Russia’s Big Week

The last week saw five major developments in the Russian Arctic. The Federation sent a new icebreaker directly to the North Pole, recorded an unprecedented amount of Arctic shipping through the Northeast Passage, and oversaw a formerly dominant shipping corporation’s bankruptcy filing. Additionally, the Federation closed in on a Korean infrastructure deal, and uncovered new petroleum reserves with the aid of China.

Icebreakers and Ice

Built in 2016, the Arktika successfully completed its voyage to the North Pole, breaking through ice up to three meters thick along the journey. Despite a troubled construction, the nuclear-powered Arktika exceeded expectations by completing the voyage unscathed. On its route, the vessel recorded unprecedentedly northern Arctic sea-ice. This means that polar ice had receded closer to the poles than expected.

Russia’s nuclear-powered icebreaker Arktika leaves the port of Saint Petersburg on September 22, 2020 for its maiden voyage to its future home port of Murmansk in northwestern Russia where it is expected in two weeks after undergoing tests of its performance en route. – Designed to transport liquefied natural gas from the Arctic, the 173 metres (570 feet) long and 15 metres high giant vessel is touted as the most powerful of its kind and a symbol of Moscow’s Arctic ambitions. (Photo by OLGA MALTSEVA / AFP) (Photo by OLGA MALTSEVA/AFP via Getty Images)

Russia’s development of the Northeast Passage is paying off. From January to September, a record 22.98 million tons in goods were shipped along the route. Less than half of this amount passed through the passage in just 2017. Shrinking sea-ice and steadily improving infrastructure are working in tandem to make the Arctic Sea a maritime shipping superhighway.\

Boom and Bust

Amid the rapid expansion of Russia’s Arctic economy, the previously dominant Murmansk Shipping Company filed for bankruptcy. The company lost several crucial contracts, and was gradually overtaken by competitors.

Korean and Chinese Infrastructure Assistance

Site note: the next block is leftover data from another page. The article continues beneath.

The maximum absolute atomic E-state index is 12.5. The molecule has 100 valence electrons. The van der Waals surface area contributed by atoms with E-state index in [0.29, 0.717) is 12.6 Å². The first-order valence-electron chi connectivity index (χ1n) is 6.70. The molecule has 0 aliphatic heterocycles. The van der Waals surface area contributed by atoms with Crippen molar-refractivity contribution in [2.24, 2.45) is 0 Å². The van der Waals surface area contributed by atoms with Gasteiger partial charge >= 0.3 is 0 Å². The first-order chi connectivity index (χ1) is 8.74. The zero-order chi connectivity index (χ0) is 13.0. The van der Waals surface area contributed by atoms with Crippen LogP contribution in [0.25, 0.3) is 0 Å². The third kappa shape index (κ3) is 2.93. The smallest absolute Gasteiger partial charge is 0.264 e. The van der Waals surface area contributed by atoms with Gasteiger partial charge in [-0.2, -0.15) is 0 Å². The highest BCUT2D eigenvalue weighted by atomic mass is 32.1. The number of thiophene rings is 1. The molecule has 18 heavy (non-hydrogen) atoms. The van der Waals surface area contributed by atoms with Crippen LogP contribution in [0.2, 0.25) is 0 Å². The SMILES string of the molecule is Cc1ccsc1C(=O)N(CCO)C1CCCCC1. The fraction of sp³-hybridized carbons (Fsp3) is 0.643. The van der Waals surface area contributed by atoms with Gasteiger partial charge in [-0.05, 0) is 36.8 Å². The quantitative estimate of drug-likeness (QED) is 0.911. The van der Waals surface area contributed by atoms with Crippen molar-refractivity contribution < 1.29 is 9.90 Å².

The Daewoo Shipbuilding & Marine Engineering company is set to construct maritime storage facilities for Russian liquified natural gas (LNG). All of the LNG will be exported, and maritime storage will cut export costs substantially. The deal further cements growing ties between Russia and Korea.

Utilizing Chinese semi-submersible drilling infrastructure, state energy corporation Gazprom discovered new sources of gas in Leningradskoye field, significantly increasing the field’s value.

The success is emblematic of China and Russia’s partnership generally, whereby Chinese capital or technology is exchanged for access to Russian resources and sea-space.

Chinese paramilitary police border guards train in the snow at Mohe County in China’s northeast Heilongjiang province, on the border with Russia, on December 12, 2016. – Mohe is the northernmost point in China, with a sub arctic climate where border guards operate in temperatures as low as -36 Celcius. (Photo by STR / AFP) / China OUT (Photo by STR/AFP via Getty Images)
The Arctic’s Russian Future

Holding vast swathes of Arctic territory, it’s only natural that Russia enjoys significant influence  in the region. Despite sanctions and isolation, the Federation’s mixed model of economic development, combining private, public, and military investment, continues to be successful. Arctic states should look to Russia for inspiration in charting their own courses to sovereignty and prosperity in the High North.

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